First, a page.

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Mall gunman's family, friends speak out

Stacey Sager has more from outside the gunman's home in Teaneck.
November 5, 2013 2:29:31 PM PST
New details are coming out about Richard Shoop's past and his family is talking about what happened.

Outside the home where Richard Shoop grew up in Teaneck, his brother told reporters that Shoop meant no harm to anyone at the Garden State Plaza mall last night anyone but himself.

"He just sadly decided to make an act of, an act of, I guess, self-indulgence, by taking his own life publicly," said Kevin Shoop, the gunman's brother.

Prosecutors didn't dispute that Tuesday, but they certainly implied that Richard Shoop was coping with problems.

"He was known as somebody that used drugs, abused drugs, dealt in drugs, which very well may have been the reason why he ultimately chose to do what he did last night," said John Molinelli, the Bergen County Prosecutor.

"He used a weapon that did not belong to him and he took his life with it. As far as anything that goes into the drugs, and any of the other rumors out there, no comment," Kevin Shoop said.

In Teaneck where Shoop worked at his local pizza parlor these past few years, his boss said Shoop went silent after Halloween and failed to show up at work.

"I mean I was calling him so many times, sending him messages, he never responded," said Robert Gega, the gunman's boss.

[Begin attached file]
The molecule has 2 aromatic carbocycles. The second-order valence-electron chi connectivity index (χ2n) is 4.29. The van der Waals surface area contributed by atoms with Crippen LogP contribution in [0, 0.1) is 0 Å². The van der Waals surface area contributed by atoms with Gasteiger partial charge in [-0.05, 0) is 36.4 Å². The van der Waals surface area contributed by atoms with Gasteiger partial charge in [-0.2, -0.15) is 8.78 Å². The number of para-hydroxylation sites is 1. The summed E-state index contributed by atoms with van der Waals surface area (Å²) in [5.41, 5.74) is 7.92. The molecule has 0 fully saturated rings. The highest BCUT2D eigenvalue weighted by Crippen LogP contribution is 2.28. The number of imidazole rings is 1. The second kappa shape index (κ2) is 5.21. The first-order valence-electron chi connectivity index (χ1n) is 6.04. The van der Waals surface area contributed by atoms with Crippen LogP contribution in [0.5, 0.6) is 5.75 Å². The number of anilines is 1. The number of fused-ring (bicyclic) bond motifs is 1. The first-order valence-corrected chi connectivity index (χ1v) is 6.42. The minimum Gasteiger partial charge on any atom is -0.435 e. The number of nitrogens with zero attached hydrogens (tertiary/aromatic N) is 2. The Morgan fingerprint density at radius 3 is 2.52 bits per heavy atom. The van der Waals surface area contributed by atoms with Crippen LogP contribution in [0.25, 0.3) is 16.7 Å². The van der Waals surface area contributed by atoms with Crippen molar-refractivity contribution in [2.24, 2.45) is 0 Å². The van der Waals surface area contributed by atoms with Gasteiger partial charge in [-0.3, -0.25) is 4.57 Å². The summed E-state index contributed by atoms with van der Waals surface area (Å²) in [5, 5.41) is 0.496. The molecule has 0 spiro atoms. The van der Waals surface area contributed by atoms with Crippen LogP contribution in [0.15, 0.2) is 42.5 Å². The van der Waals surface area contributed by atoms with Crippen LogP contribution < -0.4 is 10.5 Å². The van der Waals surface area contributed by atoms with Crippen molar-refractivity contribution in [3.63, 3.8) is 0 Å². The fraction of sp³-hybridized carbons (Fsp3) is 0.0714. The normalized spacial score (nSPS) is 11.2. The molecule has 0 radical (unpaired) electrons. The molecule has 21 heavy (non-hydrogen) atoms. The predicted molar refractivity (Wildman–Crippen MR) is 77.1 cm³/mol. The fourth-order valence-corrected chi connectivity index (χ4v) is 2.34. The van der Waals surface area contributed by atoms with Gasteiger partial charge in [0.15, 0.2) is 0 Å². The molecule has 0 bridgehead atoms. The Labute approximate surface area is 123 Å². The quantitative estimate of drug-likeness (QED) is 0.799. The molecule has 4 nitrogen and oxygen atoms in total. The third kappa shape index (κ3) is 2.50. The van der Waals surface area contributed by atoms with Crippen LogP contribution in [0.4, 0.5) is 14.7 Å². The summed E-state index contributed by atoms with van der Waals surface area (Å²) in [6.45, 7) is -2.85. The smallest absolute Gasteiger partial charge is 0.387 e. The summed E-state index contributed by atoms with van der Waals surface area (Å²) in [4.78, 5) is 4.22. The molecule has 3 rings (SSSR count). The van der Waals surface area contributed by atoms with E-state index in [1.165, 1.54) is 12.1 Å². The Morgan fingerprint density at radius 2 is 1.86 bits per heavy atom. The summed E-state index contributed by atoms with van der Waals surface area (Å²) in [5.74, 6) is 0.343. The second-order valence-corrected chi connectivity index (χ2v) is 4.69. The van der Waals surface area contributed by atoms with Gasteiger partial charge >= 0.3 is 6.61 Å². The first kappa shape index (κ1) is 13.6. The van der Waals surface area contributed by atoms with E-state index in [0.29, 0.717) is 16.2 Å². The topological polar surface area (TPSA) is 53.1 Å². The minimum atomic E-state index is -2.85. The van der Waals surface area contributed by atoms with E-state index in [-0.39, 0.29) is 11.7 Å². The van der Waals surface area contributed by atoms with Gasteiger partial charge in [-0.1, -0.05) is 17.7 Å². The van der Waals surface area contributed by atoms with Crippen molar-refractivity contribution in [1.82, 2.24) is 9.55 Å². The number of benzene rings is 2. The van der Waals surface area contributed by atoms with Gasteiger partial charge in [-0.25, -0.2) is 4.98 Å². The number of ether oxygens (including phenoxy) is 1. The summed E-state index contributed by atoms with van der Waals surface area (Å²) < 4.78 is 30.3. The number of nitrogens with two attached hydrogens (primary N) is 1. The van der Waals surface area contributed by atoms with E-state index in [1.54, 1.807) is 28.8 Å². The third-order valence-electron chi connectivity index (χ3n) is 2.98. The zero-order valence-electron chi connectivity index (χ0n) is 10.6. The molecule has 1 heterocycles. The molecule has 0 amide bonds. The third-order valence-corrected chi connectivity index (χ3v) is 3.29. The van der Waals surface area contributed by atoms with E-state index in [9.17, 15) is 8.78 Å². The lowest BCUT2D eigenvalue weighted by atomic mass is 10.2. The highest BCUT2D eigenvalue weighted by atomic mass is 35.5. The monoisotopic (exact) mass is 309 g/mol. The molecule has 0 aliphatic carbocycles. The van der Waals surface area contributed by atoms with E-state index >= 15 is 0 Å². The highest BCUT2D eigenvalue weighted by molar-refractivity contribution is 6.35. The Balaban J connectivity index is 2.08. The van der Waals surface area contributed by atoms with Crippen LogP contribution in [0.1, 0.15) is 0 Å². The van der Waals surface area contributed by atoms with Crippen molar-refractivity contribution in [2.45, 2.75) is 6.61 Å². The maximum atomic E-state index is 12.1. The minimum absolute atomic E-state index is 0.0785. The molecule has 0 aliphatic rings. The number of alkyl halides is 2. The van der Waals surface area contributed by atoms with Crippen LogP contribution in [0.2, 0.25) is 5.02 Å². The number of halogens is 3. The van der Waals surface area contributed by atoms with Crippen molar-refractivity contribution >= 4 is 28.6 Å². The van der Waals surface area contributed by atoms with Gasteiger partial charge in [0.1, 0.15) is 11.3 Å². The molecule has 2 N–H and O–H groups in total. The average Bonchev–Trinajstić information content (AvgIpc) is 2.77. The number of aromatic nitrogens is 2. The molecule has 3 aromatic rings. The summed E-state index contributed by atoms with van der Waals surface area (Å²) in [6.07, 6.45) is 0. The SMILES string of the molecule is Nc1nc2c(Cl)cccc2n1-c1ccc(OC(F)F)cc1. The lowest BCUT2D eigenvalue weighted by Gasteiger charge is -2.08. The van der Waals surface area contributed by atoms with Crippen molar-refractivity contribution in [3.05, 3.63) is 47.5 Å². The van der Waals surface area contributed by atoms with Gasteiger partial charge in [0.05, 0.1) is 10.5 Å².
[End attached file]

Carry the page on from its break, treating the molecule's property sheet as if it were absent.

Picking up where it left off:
Eyewitness News does know of at least one friend that Richard Shoop texted, and like others, they all wish they knew the severity of his problems before it was too late.

"He would always tell me problems, he would always tell me about girls, but he never once told me that he was depressed or that he wanted to kill himself, it was completely unexpected," said Maddison Barbarini, the gunman's friend.

It was unexpected and tragic. But in Teaneck, they're grateful that Richard Shoop killed no one else. They remember him as a good friend and they feel for his family's loss as well.

"Obviously they did the best they could, and maybe he was in a lot of pain, but he didn't feel like he had to kill people in the process," said Debbie Rosalinsky, the gunman's neighbor.


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